Friday, February 25, 2011

I Love My Guitar

11021001guitar_girl72click for details (fineartamerica)
When I first drew the initial sketch, I had other things to say about the guitar, but since then, things have changed. The guitar has become my voice when words fail me.  It’s a rusty, chippy, uninformed, severely limited beginners voice, but it serves me well. The guitar smooth's over awkward moments, fills in the silence where there is nothing to say, hides tears when they fall, regulates breath, all those things.  Often I don’t know what to say, sometimes there really is nothing to say, and maybe that is what music is for.
I picked up my guitar for the first time in many years late last August.  It was a vague notion that it in contrast to my art, which is such a solitary activity (with rare exception), music might actually be a sociable form of expression. I had no idea how soon and how badly I would need this skill. Now I visit my mother-in-law 4 days a week. I do my best to keep her company, but it is often awkward. I would not describe myself as ‘good with people’  and nerd would be a kinder word for my social skills. So I bring the guitar, she likes it (and the dog, of course). And it helps, so while I am endlessly and maddeningly short on time for my art, I’ve certainly had plenty of time with the guitar.
11020404guitar_girl72click for details (fineartamerica)
On the art note: these are more foam plate prints, from a sketch I drew onto foam with a pen. It really is that simple, at least to begin with. The first image is a traditional monoprint. That is, I painted colours onto the plate, then pressed onto paper. I did this multiple times over paper prepared with black acrylic paint. The acrylic support allows for a few touch ups at the end, as the ink is water-soluble.
Next is a gelatin print, where I printed off of the gelatin plate, including pressing the inked foam onto the gelatin.  It has a very subtle effect, beautiful up close but invisible at a distance, so I decided to pick out major details with coloured pencils while being careful to leave the fine gelatin details visible.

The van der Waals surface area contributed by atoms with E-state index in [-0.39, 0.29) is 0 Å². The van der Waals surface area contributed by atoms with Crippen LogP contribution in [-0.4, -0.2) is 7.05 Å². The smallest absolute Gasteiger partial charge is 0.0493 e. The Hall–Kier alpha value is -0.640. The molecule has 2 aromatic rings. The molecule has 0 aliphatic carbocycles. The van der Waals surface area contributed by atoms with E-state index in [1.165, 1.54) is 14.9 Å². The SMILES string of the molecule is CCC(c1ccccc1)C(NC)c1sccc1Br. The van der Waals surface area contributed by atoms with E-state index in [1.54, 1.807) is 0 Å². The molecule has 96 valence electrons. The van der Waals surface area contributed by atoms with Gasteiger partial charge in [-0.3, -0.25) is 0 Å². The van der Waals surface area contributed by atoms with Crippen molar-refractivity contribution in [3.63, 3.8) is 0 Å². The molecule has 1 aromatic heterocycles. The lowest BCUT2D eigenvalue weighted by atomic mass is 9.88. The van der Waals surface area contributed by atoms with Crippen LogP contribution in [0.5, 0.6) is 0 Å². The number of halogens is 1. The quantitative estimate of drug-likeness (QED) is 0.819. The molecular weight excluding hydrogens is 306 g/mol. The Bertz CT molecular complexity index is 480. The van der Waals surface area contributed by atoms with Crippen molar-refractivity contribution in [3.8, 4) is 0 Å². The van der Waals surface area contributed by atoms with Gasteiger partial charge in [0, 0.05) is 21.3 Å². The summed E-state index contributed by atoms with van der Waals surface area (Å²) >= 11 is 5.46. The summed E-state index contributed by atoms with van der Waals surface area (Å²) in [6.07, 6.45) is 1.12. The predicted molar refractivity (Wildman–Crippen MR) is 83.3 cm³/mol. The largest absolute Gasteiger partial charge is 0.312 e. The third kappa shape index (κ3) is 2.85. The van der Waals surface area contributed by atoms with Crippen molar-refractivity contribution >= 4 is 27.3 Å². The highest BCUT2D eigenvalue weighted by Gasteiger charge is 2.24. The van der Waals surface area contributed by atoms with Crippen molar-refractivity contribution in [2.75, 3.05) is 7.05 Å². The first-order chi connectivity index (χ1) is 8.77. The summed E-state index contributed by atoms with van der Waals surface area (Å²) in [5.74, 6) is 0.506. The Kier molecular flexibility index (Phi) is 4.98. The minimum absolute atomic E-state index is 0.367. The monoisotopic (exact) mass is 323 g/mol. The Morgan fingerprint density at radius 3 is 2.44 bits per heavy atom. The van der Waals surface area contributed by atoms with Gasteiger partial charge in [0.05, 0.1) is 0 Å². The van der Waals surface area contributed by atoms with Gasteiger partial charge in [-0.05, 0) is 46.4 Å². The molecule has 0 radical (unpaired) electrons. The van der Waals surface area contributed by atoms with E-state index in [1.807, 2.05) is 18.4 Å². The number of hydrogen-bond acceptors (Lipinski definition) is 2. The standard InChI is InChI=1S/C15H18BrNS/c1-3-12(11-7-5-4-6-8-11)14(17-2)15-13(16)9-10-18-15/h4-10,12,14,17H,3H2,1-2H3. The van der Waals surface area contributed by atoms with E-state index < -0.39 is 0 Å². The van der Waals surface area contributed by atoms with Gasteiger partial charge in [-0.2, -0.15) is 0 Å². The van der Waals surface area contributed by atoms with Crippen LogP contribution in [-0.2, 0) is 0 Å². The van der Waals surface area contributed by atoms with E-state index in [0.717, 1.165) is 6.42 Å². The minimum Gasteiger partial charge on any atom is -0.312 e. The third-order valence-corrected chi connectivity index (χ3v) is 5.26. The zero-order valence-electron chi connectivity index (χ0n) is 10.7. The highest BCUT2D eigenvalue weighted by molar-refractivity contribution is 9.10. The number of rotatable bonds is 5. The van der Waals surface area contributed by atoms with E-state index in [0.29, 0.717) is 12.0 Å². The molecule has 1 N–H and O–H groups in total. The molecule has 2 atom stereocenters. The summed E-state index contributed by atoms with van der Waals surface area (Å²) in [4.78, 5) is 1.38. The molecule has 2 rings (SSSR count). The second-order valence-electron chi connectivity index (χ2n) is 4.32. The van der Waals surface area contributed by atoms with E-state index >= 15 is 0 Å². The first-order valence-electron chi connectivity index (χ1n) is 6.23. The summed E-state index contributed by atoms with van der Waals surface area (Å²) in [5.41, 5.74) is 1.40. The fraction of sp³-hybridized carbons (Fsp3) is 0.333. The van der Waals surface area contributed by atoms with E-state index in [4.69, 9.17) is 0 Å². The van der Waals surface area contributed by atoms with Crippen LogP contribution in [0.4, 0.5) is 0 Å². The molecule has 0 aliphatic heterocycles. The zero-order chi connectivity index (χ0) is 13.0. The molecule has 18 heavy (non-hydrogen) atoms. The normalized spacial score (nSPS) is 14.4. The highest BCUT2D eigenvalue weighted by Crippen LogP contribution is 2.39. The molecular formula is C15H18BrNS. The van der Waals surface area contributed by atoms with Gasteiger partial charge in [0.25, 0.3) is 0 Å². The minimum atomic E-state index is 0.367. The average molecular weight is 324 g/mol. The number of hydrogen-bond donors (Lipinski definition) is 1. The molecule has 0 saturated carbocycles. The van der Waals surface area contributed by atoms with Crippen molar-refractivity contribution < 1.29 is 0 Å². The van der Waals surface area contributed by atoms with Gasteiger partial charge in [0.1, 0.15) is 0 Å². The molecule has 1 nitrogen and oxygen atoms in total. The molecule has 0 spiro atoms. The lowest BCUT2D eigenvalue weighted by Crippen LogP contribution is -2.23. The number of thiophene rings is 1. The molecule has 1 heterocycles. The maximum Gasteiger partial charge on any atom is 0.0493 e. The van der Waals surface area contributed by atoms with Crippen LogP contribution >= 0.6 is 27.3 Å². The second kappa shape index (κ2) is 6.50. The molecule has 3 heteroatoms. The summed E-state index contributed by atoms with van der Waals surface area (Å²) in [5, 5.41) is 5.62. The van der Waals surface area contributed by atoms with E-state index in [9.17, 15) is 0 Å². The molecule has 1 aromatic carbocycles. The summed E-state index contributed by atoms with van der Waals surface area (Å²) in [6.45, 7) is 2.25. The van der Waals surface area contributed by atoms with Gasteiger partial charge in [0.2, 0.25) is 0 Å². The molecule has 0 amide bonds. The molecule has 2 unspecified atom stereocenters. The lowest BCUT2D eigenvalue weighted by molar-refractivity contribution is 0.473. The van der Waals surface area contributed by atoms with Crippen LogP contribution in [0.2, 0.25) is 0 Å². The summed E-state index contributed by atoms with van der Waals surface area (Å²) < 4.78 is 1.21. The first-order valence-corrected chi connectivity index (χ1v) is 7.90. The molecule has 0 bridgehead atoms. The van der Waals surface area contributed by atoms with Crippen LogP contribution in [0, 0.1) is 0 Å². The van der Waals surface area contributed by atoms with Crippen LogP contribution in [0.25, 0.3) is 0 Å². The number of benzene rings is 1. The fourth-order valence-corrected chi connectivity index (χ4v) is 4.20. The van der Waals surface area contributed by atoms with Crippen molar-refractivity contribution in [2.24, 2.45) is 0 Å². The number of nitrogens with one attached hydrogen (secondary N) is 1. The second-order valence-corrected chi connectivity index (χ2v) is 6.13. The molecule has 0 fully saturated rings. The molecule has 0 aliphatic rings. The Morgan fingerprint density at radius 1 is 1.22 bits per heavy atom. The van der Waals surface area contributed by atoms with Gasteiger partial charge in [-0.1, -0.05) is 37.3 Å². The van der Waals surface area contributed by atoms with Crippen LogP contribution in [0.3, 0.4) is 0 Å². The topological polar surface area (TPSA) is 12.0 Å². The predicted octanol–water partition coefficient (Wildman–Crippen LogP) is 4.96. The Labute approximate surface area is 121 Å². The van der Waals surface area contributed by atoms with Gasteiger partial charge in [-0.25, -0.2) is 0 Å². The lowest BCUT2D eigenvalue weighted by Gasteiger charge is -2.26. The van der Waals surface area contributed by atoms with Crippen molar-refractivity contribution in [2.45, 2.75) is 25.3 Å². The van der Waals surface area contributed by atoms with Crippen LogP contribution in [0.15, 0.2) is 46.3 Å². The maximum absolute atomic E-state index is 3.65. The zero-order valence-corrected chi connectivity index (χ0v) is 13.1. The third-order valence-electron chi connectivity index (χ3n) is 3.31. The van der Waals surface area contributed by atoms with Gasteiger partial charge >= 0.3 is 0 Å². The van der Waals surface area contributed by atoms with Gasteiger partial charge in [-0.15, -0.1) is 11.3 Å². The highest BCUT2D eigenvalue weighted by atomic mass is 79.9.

guitar-girl72
Here’s another, gelatin textures for the background, direct relief printing for the foreground. I used masking, and rough mixing for colours and textures.  I don’t like ‘clean’ prints as they look machine made, and I don’t want to emulate push-button printing.
guitar-girl72b
Another gelatin, with the foam pressed first onto the gelatin then the paper. The possibilities are with monoprints are endless.
PS. I added links to Fineartamerica so that you could see the details. So far it’s the fastest way to do that. And now I’ve used up 15 more minutes of my allotted (self discipline here) social networking time. Gosh, time flies, bye.

8 comments:

Quiltbug said...

this is great work. I need to consider doing a gelatin print on fabric. Do you teach?

kaslkaos said...

Thanks so much Quiltbug. I've been thinking about teaching very much but haven't yet put any proposals out there.
I've only just tried printing on fabric, and it seems to work just fine, but the ink needs to be brushed not rolled (fabric paints and acrylics just don't have the texture necessary for rolling with a brayer). If the fabric doesn't need to be washed, then you can use the printmaking inks any way you like. I want to make myself head scarf as a trial (gosh I'm yappy).

Jennifer Rose said...

music is wonderful in so many ways and does wonders for the mind :) when i was playing the piano, i found it was a great form of stress relief, being able to put what i was feeling into what i was playing really helped me to figure things out.

i love the colours of that last print, very calming to look at :)

Chrissy said...

I think it must be wonderful to be able to play an instrument and I can well imagine in such circumstances how wonderful it is. I am not sure that it is social skills but it can be so easy to run out of things to say....or say the wrong thing (and I seem to manage that quite well when sitting with my Mum). There have been times over this winter when I would have loved that guitar too.
Wonderful art as always, your prints are always amazing...sorry you don't have too much time for art right now ~ I fully sympathise with you.

kaslkaos said...

Thanks Jennifer. "When" you played piano? Is that forever in the past tense? My husband just started playing again after many years). You do seem to have many accomplishments. Hope you can play again.
Chrissy, thanks. And yes, the guitar in hand is nice; I guess we all do our best with what we have (and remember that next time you think you said a wrong thing (which you probably didn't))

Jennifer Rose said...

i loved playing the piano, but had to give it up when we moved away from the city. if I ever get a piano again i would take it up, even if its just to a basic level :) I use to play the trumpet and the flute too, but just got bored with them both after a few years.

Jenny said...

The color choices are just wonderful! I especially like the versions that have just a minimal color contrast.

kaslkaos said...

Jennifer, my husband has an electric piano. They actually sound very good and don't take up a huge amount of room (and MUCH less $$$). Hope music comes to you soon.
Thanks Jenny. I'm always hesitant about even posting those with minimal contrast even though some are my favourites too. Nice to hear that they 'translate' to the internet.

LinkWithin

Blog Widget by LinkWithin